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Project Portfolio Management

Six Tips for Estimating Work Even Better

Published By Team AdaptiveWork

Being asked to estimate how long a task or project is going to take is an understandable query from any client or stakeholder. People need to plan, and those plans need to be built around an accurate work estimation. But just because it’s so commonplace, doesn’t mean everyone’s very good at it. For a variety of reasons, most people are far below where they would like to be in terms of project estimation accuracy.

Sometimes we are inaccurate because we unknowingly overestimate capacity and capability, other times it’s to try and impress stakeholders or get a project pushed through, presuming we’ll just be able to work harder to make it a reality, and other times it’s because risk and variables weren’t properly factored in. If you’re looking to improve your project or work estimation, here are some places to start.

  1. Only use parameters you can know.

This might seem obvious, but our accuracy decreases the more distant the focus becomes. For example, if you were going to walk cross-country, you’d give a far more accurate estimate as to where you’d be after one day than after one month. Always be wary of giving a long-term project estimation unless you have broken things down to a granular level and are satisfied that all the smaller pieces accurately add up to the whole.

  1. Use all available previous knowledge.

When about to start a project estimation, it’s useful to look back over previous similar projects and extract data about how long tasks took. Team members, task specifics or technology might have changed, like trends toward adopting online project management software, but at least it will give you a good ball-park figure, which can also be used as support when making a project case.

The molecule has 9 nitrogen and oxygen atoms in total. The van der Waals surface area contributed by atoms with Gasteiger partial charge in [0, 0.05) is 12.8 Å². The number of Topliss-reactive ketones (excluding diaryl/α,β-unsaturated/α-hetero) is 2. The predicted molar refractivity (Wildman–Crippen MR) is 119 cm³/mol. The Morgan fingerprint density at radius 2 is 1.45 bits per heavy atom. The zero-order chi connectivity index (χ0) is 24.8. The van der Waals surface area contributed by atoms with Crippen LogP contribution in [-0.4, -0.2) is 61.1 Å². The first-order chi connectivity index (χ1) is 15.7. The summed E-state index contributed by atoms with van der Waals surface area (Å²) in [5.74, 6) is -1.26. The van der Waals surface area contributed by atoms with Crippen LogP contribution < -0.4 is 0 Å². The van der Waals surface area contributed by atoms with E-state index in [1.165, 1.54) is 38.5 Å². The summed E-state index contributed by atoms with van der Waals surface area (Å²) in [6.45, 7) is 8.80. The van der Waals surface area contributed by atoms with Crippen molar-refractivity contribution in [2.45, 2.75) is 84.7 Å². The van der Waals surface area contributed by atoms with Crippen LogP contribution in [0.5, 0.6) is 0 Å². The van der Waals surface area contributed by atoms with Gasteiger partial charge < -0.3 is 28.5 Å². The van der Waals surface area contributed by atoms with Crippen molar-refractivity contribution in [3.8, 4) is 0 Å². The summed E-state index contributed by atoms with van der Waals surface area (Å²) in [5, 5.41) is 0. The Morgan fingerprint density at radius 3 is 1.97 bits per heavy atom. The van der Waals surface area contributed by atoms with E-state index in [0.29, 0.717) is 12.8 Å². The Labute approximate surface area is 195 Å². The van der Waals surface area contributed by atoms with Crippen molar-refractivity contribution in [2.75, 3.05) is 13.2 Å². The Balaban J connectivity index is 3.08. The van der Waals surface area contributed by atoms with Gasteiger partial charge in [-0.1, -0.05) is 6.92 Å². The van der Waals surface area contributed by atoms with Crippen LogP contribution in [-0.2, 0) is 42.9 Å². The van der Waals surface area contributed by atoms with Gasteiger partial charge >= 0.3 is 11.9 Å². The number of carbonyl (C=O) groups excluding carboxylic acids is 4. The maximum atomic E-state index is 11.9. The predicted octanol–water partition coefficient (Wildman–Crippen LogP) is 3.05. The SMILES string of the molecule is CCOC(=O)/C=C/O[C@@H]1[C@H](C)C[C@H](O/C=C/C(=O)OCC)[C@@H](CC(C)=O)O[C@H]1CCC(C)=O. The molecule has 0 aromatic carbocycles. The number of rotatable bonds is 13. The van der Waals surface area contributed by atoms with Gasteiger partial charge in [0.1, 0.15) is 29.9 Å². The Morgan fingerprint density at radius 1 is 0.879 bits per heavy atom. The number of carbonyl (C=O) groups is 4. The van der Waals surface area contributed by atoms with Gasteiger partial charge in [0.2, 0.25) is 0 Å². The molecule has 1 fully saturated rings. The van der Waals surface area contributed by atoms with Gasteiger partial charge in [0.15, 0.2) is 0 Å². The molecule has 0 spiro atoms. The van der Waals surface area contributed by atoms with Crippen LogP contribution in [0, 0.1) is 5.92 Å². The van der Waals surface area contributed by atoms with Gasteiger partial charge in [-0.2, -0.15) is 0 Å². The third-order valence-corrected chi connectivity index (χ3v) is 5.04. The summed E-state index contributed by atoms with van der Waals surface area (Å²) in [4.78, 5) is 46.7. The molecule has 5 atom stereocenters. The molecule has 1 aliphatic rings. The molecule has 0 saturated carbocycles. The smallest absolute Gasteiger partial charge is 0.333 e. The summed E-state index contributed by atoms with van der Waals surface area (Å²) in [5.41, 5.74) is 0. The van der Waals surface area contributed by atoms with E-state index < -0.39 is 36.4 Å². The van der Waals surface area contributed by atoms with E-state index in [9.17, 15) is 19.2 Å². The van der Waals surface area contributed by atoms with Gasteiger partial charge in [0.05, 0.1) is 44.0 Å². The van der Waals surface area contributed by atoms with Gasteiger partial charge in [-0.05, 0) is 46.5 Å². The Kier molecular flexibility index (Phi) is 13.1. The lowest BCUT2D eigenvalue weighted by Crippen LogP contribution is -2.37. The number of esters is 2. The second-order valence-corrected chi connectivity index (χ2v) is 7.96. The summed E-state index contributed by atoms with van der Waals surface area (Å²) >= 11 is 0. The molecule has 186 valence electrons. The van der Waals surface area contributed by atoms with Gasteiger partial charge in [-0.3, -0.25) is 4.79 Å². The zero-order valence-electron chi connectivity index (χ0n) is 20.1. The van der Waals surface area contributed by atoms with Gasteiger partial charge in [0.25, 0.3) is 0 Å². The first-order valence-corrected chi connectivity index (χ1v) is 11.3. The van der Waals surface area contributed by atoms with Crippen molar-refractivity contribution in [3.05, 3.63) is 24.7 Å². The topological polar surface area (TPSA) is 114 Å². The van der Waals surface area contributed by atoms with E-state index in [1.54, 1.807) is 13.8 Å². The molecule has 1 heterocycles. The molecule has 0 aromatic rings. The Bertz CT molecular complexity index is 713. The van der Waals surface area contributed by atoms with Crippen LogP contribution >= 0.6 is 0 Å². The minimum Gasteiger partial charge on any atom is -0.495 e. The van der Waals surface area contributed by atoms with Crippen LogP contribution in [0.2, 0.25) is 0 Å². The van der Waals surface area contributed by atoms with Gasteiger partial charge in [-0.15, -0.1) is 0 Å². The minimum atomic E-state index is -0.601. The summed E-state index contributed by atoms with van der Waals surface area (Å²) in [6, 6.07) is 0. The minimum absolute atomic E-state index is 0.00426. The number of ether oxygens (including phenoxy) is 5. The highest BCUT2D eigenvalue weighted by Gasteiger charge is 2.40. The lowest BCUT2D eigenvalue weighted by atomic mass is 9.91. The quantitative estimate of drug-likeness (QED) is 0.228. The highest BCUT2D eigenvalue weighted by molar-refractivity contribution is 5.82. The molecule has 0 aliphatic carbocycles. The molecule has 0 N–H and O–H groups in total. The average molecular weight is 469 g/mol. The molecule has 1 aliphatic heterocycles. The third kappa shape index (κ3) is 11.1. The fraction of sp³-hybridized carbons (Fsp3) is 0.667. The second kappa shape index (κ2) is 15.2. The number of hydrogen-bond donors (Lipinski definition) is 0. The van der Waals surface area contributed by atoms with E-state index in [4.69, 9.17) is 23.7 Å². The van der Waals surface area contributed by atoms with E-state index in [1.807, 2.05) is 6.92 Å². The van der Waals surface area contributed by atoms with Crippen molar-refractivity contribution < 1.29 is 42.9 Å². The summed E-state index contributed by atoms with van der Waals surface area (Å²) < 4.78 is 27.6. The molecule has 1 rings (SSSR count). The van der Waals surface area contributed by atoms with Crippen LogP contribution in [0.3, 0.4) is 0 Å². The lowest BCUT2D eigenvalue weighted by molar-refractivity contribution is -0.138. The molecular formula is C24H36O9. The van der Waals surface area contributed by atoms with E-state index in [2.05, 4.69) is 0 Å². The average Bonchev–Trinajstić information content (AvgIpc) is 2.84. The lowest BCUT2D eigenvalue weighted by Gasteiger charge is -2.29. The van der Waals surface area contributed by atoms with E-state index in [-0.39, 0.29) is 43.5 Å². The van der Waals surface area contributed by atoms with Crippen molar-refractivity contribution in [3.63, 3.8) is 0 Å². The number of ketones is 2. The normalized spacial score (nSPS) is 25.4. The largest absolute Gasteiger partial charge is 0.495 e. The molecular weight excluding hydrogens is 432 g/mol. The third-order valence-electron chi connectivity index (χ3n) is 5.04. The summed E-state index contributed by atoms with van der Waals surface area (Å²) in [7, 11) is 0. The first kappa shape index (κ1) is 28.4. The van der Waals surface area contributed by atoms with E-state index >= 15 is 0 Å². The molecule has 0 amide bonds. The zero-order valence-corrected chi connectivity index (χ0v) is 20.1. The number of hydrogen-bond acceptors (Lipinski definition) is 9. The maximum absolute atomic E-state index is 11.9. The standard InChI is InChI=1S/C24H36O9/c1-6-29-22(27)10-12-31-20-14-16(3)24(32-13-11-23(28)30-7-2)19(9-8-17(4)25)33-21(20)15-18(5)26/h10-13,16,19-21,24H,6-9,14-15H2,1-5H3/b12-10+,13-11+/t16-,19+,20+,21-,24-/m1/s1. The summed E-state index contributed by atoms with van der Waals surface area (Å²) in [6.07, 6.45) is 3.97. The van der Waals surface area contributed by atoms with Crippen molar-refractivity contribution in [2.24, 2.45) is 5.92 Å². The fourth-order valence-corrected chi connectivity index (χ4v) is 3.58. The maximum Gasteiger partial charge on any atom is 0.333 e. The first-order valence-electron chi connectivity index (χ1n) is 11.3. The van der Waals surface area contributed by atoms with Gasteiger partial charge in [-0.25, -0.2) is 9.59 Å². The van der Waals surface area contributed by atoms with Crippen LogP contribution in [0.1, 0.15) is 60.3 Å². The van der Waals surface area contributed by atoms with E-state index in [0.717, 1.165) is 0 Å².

1. Track your time as you go.

One of the great benefits of online project management software like Planview AdaptiveWork is that it can be used to easily keep tabs on all the minutiae of a project, including tracking time take for different tasks. Not only will this become historical data that helps you to make better future estimates, but it also gives you a much clearer idea of project progress in general.

  1. Develop ratios for standard tasks.

As you move through different projects, it’s useful to solicit the opinions of subject matter experts to find out what a solid industry average ratio for their field is. Whether it is words written per hour, lines of code produced per day or any other relatively standard task, knowing what a reasonable or top-end estimate would be allows you to keep your estimates within achievable parameters.

  1. Factor in all elements of a task.

When it comes to a task, we often think purely in terms of it actually being executed, the “doing” bit. However, there are many other elements that go into allowing that to happen. So, a task is better off being broken down into Planning, Development, Execution and Closing, which allows you to give a full account of all the time and resources that go into a single task.

Increase your business agility with Planview AdaptiveWork’s project management software

When developing or sharing project estimates, using a project management tool can be a huge help. It allows you to pull together previous task length information and create instant reports on proposed delivery dates. Get introduced to how Planview AdaptiveWork can help work estimation by checking out our live demo and Q&A sessions here.

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Written by Team AdaptiveWork